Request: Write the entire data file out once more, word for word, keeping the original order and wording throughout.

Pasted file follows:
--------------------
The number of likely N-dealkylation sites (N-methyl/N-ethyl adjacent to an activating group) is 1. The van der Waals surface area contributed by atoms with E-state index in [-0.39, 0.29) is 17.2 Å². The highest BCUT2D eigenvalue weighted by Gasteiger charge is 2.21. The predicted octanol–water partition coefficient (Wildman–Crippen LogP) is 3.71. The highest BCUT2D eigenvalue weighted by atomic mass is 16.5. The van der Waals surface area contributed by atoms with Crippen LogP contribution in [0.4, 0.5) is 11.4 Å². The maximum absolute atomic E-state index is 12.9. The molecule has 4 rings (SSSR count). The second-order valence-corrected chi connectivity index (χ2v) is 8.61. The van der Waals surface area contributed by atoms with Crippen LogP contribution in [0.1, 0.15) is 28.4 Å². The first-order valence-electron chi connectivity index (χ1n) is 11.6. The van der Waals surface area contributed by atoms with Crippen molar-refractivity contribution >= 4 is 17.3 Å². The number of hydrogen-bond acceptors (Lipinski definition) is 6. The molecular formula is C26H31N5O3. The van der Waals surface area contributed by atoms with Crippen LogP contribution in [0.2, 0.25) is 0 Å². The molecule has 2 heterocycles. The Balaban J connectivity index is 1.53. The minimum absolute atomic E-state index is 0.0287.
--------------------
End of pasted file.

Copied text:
The number of likely N-dealkylation sites (N-methyl/N-ethyl adjacent to an activating group) is 1. The van der Waals surface area contributed by atoms with E-state index in [-0.39, 0.29) is 17.2 Å². The highest BCUT2D eigenvalue weighted by Gasteiger charge is 2.21. The predicted octanol–water partition coefficient (Wildman–Crippen LogP) is 3.71. The highest BCUT2D eigenvalue weighted by atomic mass is 16.5. The van der Waals surface area contributed by atoms with Crippen LogP contribution in [0.4, 0.5) is 11.4 Å². The maximum absolute atomic E-state index is 12.9. The molecule has 4 rings (SSSR count). The second-order valence-corrected chi connectivity index (χ2v) is 8.61. The van der Waals surface area contributed by atoms with Crippen LogP contribution in [0.1, 0.15) is 28.4 Å². The first-order valence-electron chi connectivity index (χ1n) is 11.6. The van der Waals surface area contributed by atoms with Crippen molar-refractivity contribution >= 4 is 17.3 Å². The number of hydrogen-bond acceptors (Lipinski definition) is 6. The molecular formula is C26H31N5O3. The van der Waals surface area contributed by atoms with Crippen LogP contribution in [0.2, 0.25) is 0 Å². The molecule has 2 heterocycles. The Balaban J connectivity index is 1.53. The minimum absolute atomic E-state index is 0.0287.